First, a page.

Monday 9 July 2018
In the corner of Compton Bishop churchyard lay a heap of branches which had recently been trimmed from the yew tree. “Help yourself,” said the Vicar. “We're only too pleased to have them used.” Several wheelbarrow loads up a slippery path to our van, a donation to the church funds and we were away with the goodies. Sorted, stacked and labelled, back at home the haul was stored in the former pigsties where we keep our carving wood. Somehow it's always nice to know where the wood for your carving came from rather than using an anonymous machined piece from a shop; and if you can carve directly from a log or branch, how much more choice of timber you will have.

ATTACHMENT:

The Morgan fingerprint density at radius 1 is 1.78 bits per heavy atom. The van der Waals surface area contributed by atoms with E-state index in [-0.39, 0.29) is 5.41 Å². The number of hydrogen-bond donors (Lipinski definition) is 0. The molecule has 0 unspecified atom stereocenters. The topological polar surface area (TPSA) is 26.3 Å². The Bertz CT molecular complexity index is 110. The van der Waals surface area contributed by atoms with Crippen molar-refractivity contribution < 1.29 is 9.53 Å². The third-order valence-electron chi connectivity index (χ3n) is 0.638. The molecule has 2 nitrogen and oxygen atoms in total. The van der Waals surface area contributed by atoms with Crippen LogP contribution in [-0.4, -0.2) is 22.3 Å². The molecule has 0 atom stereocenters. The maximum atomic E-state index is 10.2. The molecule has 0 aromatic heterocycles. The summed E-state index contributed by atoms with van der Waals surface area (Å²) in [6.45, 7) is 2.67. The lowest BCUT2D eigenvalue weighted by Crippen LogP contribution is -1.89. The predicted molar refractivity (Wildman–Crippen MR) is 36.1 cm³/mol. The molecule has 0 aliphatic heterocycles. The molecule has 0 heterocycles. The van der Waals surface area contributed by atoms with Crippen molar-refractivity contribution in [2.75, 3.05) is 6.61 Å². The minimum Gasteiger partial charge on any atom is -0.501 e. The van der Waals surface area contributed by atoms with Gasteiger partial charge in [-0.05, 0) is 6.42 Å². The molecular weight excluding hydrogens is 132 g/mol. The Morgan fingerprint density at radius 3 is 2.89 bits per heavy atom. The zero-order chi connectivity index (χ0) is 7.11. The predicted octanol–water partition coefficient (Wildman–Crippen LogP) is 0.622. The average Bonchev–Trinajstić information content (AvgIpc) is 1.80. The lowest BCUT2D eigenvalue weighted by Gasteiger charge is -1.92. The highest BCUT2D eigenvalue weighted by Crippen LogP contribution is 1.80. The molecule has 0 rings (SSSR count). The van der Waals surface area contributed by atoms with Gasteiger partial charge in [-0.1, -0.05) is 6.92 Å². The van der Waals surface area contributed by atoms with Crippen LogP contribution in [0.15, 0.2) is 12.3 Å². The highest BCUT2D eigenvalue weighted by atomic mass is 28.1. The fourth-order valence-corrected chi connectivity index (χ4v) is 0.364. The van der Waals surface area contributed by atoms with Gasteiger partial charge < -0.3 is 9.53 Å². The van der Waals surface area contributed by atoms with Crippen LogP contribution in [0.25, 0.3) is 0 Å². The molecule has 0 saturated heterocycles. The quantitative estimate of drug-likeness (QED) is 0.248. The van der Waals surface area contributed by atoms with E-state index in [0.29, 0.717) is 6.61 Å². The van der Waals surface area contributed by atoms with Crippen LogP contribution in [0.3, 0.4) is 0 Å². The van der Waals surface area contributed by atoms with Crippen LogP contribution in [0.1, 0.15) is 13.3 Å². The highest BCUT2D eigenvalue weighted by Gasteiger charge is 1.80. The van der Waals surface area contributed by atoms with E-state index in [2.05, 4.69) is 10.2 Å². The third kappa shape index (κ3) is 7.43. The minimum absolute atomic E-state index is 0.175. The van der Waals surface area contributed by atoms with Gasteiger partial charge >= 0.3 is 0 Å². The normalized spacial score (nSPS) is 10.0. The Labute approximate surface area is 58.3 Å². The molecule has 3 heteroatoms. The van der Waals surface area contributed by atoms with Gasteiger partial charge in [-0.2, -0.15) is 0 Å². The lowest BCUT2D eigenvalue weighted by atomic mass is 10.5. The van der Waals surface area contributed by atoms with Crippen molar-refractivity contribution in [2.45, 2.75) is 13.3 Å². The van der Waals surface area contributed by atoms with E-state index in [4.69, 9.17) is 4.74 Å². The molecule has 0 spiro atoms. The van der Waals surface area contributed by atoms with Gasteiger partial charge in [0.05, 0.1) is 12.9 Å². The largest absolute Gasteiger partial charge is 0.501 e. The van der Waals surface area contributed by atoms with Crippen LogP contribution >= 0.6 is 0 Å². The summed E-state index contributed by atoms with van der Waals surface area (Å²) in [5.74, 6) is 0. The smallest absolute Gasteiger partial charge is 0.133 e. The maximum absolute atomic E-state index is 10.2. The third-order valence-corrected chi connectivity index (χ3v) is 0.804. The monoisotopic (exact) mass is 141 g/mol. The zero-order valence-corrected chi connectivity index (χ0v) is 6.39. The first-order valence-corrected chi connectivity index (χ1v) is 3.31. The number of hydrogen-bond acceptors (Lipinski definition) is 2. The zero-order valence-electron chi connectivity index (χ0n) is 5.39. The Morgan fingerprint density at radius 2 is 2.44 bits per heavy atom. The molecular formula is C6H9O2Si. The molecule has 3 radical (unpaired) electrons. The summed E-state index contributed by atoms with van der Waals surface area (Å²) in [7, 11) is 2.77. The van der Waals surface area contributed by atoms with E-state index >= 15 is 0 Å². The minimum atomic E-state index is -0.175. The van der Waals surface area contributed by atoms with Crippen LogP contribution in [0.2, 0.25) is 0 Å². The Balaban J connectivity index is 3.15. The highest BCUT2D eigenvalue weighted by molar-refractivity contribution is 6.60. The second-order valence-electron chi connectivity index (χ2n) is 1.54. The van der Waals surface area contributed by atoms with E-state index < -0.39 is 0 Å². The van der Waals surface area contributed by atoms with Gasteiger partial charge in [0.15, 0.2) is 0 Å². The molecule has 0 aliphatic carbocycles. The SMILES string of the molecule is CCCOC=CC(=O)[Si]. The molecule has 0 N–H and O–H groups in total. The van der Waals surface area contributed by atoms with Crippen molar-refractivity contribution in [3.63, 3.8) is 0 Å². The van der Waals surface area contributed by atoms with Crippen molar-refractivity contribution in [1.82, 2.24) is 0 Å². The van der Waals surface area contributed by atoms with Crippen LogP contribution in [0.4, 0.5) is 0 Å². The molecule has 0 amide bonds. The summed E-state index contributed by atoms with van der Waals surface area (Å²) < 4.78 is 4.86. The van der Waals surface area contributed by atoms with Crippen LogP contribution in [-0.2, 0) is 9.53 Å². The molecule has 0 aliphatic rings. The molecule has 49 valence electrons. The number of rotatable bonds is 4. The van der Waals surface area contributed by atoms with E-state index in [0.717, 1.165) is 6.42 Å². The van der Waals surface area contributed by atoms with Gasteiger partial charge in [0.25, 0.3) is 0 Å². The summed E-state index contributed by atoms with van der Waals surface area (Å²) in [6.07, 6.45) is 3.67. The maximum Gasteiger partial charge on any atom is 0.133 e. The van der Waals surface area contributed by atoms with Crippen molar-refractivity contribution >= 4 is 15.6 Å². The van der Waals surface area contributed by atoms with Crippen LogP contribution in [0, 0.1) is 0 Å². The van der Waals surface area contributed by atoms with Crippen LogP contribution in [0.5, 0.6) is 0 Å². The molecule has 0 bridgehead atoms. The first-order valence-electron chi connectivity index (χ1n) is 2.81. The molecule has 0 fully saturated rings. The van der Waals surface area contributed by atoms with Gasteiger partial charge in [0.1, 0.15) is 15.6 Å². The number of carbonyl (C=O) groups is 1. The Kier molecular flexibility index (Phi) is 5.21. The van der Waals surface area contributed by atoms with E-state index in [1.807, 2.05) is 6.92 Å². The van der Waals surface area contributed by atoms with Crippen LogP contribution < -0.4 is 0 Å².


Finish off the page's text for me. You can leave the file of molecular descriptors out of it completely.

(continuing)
Using just a few basic woodcarving tools, this seashell weekend project introduces you to direct carving using a tree branch or log of wood. Other skills which will be examined are rounding, cutting hollows and making long flowing cuts.
If you look closely at a real seashell, you will see there is a little curled channel that runs along the outside of the lower half of the aperture, and this makes a nice delicate finishing touch for your carving. The channel is deepest in the middle, at the bottom of the shell, becoming shallower at each end and finally merging into the outer surface of the shell above the widest part of the aperture.